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Three Perfect Days: Dublin

The Celtic Tiger may have lost its growl, but this auld town is as energized as ever, with bustling pubs, fast-evolving culinary and theater scenes and the warm, witty hospitality that’s given the Irish such a good name

Author Jon Marcus Photography Brian Park

The harp sculpture outside of the Ritz-Carlton Powerscourt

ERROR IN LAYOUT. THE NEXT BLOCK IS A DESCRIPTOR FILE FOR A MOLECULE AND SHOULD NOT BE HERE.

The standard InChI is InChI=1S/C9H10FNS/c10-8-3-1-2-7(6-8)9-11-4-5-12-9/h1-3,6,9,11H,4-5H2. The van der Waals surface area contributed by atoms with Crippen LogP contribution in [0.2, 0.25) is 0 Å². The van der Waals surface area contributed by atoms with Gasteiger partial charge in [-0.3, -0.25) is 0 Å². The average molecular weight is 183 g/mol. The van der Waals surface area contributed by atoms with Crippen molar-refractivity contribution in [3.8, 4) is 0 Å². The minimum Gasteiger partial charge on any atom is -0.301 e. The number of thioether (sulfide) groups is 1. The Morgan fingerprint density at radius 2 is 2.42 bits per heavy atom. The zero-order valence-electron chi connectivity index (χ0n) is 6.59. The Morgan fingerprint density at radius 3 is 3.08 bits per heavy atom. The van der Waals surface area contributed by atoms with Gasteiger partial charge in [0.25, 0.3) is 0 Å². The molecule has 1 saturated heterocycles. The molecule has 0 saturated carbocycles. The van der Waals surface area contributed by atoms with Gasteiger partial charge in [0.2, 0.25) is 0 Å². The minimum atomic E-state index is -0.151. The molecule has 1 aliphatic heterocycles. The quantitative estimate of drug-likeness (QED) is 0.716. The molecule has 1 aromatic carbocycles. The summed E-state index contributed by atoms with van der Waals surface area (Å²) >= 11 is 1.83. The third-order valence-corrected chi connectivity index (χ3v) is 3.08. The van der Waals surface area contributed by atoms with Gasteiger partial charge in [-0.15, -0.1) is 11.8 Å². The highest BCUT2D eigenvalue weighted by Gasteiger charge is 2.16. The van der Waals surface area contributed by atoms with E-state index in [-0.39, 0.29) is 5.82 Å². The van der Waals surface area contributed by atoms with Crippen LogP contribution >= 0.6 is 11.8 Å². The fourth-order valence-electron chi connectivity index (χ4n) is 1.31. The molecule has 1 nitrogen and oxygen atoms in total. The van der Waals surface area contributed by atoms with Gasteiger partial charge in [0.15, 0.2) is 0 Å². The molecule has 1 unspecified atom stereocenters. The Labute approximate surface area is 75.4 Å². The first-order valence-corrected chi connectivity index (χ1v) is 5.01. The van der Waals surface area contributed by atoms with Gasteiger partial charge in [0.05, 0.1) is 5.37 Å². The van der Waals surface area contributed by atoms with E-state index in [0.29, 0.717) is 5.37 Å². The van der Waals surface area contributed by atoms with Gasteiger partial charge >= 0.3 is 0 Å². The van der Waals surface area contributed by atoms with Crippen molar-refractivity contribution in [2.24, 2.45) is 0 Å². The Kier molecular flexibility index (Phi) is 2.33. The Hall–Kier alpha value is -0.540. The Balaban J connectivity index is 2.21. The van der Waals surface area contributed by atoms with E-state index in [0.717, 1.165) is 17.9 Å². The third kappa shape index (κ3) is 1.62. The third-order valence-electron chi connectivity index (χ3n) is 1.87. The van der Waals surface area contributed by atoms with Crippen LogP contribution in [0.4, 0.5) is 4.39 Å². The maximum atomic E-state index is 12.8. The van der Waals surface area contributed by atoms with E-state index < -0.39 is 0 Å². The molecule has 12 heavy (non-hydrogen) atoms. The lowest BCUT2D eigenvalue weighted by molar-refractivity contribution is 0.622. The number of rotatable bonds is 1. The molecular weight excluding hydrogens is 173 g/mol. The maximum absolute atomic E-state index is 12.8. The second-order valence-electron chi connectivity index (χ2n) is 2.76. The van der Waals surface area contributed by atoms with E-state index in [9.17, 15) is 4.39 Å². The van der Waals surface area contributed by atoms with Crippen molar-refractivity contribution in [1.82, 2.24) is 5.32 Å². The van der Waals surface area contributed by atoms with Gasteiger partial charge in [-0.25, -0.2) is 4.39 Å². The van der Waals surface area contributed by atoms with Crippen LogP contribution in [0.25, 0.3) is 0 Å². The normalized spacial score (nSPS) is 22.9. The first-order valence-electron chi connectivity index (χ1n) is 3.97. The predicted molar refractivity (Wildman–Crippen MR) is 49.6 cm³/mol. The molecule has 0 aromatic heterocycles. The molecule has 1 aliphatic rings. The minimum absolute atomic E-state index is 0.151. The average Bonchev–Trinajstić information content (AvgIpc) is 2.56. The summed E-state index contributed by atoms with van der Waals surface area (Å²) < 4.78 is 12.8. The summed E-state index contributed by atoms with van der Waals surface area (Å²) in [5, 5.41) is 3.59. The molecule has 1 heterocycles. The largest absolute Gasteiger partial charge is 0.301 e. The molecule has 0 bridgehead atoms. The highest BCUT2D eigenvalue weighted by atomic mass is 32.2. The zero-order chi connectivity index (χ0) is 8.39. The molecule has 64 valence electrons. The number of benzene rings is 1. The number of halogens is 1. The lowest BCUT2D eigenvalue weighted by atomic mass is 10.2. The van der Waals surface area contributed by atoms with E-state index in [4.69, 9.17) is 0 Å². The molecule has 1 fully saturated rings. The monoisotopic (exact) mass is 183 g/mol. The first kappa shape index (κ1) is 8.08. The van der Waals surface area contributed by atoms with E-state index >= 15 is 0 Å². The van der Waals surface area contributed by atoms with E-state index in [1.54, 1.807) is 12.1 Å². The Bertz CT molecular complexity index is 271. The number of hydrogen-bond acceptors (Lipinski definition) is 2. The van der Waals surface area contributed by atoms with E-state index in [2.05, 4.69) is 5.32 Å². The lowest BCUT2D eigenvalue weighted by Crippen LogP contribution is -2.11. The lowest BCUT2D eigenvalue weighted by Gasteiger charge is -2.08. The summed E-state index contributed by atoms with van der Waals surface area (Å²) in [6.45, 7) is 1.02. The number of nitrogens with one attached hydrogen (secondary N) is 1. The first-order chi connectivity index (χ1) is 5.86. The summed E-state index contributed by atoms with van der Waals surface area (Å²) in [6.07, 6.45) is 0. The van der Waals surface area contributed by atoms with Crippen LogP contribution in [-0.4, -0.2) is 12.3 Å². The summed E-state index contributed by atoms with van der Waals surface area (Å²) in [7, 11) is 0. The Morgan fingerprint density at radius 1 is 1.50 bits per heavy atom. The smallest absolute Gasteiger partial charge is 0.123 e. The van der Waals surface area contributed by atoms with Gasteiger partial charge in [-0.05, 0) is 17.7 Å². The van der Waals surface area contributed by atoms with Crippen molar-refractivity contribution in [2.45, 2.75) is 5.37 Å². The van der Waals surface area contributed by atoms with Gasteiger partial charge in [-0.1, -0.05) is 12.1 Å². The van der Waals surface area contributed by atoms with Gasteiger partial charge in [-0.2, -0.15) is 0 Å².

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“YOU’RE VERY WELCOME.” That traditional Irish greeting will likely be the first thing you hear from every taxi driver, hotel clerk and maître d’ in Dublin, and it’s seldom seemed so heartfelt. Since Ireland’s so-called Celtic Tiger economic boom went bust in the 2000s, this island nation has weathered some harsh economic times. But while that pushed down restaurant prices and hotel rates — propelled not long ago to previously unimaginable heights — it hasn’t slowed the confidence or entrepreneurship of a generation raised on energy and affluence. Talented chefs are launching innovative restaurants, and whole neighborhoods of hotels and theaters that appeared overnight are now thriving. The new Dublin is fashionable, cosmopolitan and confident, yet it’s also, in a way, returned to basics, with a tempo that has slowed down to the leisurely pace of a pour of Guinness. But for all the changes, there’s one thing this city never lost: its Irish hospitality, the warmest anywhere. You’ll be very welcome.



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